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The Biden Administration Temporarily Halts Approval for New U.S. Natural Gas Export Terminals Amidst Climate Concerns

by Jessica
Joe Biden

President Joe Biden’s administration has opted to delay the consideration of new natural gas export terminals in the United States, despite a surge in gas shipments to Europe and Asia following Russia’s invasion of Ukraine. This decision, made during an election year, reflects the administration’s alignment with environmentalists who worry that a significant rise in liquefied natural gas (LNG) exports could contribute to catastrophic planet-warming emissions. President Biden, committed to reducing climate pollution by half by 2030, emphasized the need to address the urgency of the climate crisis.

In a statement, Biden stated, “While MAGA Republicans willfully deny the urgency of the climate crisis, condemning the American people to a dangerous future, my administration will not be complacent. We will not cede to special interests. We will heed the calls of young people and frontline communities who are using their voices to demand action from those with the power to act.” According to AP News

The White House pointed out that the current economic and environmental analyses used by the Energy Department for evaluating LNG projects do not adequately consider potential cost increases for American consumers and manufacturers or the impact of greenhouse gas emissions.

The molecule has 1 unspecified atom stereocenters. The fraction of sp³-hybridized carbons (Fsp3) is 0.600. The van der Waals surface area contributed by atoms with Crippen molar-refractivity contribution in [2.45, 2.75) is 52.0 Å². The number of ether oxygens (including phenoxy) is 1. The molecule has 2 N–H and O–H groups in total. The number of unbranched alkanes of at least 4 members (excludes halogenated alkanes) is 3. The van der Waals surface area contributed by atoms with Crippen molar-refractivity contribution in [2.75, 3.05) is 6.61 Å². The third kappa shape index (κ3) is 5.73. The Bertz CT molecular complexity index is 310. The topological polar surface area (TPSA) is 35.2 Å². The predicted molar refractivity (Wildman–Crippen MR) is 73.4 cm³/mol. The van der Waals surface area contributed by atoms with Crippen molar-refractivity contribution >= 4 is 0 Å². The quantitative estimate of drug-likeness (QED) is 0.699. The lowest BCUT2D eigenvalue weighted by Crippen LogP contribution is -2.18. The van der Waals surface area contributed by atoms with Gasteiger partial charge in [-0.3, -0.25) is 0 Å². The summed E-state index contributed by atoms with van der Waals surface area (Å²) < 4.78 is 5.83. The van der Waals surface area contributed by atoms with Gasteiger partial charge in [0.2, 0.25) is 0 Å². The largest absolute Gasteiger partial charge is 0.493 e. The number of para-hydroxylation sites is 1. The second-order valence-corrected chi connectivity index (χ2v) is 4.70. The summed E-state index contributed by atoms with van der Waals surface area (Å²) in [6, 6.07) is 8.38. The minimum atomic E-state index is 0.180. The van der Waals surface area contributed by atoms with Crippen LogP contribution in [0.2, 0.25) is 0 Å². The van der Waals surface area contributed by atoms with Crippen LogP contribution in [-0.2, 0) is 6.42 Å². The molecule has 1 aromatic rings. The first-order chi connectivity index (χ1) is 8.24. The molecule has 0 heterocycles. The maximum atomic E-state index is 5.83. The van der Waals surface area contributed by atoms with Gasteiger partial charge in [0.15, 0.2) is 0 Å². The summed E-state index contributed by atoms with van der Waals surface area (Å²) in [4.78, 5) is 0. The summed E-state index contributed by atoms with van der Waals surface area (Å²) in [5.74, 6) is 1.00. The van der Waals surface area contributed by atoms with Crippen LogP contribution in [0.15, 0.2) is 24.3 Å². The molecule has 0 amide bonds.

While industry groups criticized the delay as a “win for Russia,” environmentalists celebrated it as a move against the backdrop of President Biden’s approval of the controversial Willow oil project in Alaska last year. Environmental activist Bill McKibben noted the strategic aspect of Biden’s decision to gain support from young people concerned about climate issues.

The proposed LNG export terminal in Louisiana mentioned as part of the delayed projects, was highlighted for potentially producing about 20 times the greenhouse gas emissions of the Willow project. The duration of the permitting pause remains undisclosed, but officials mentioned a comprehensive study on the environmental, economic, and national security impact of proposed LNG projects, which will take several months. A public comment period will further delay decisions on pending LNG projects, likely extending beyond the 2024 presidential election.

Since the commencement of U.S. LNG exports less than a decade ago, the country has become the world’s largest gas exporter, with exports surging notably after Russia invaded Ukraine in February 2022. Critics, including the American Petroleum Institute, argue that the delay harms U.S. allies, jobs, and global climate progress. Energy Secretary Jennifer Granholm assured that the pause would not affect already authorized exports or the ability to supply allies in Europe and Asia, and exceptions could be made for national security needs.

Environmental consultant Jeremy Symons considered Biden’s decision a “game-changer” in the fight against climate change, signaling a shift away from massive fossil fuel projects escaping federal scrutiny. Activists have targeted projects like the $10 billion Calcasieu Pass 2 (CP2) project in Louisiana, emphasizing its potential negative impact on the nation’s environment, health, and economy. The project’s spokesperson expressed concerns about creating uncertainty regarding U.S. LNG reliability for allies if a prolonged pause occurs, describing potential shocks to the global energy market and signaling a loss of reliance on the United States.

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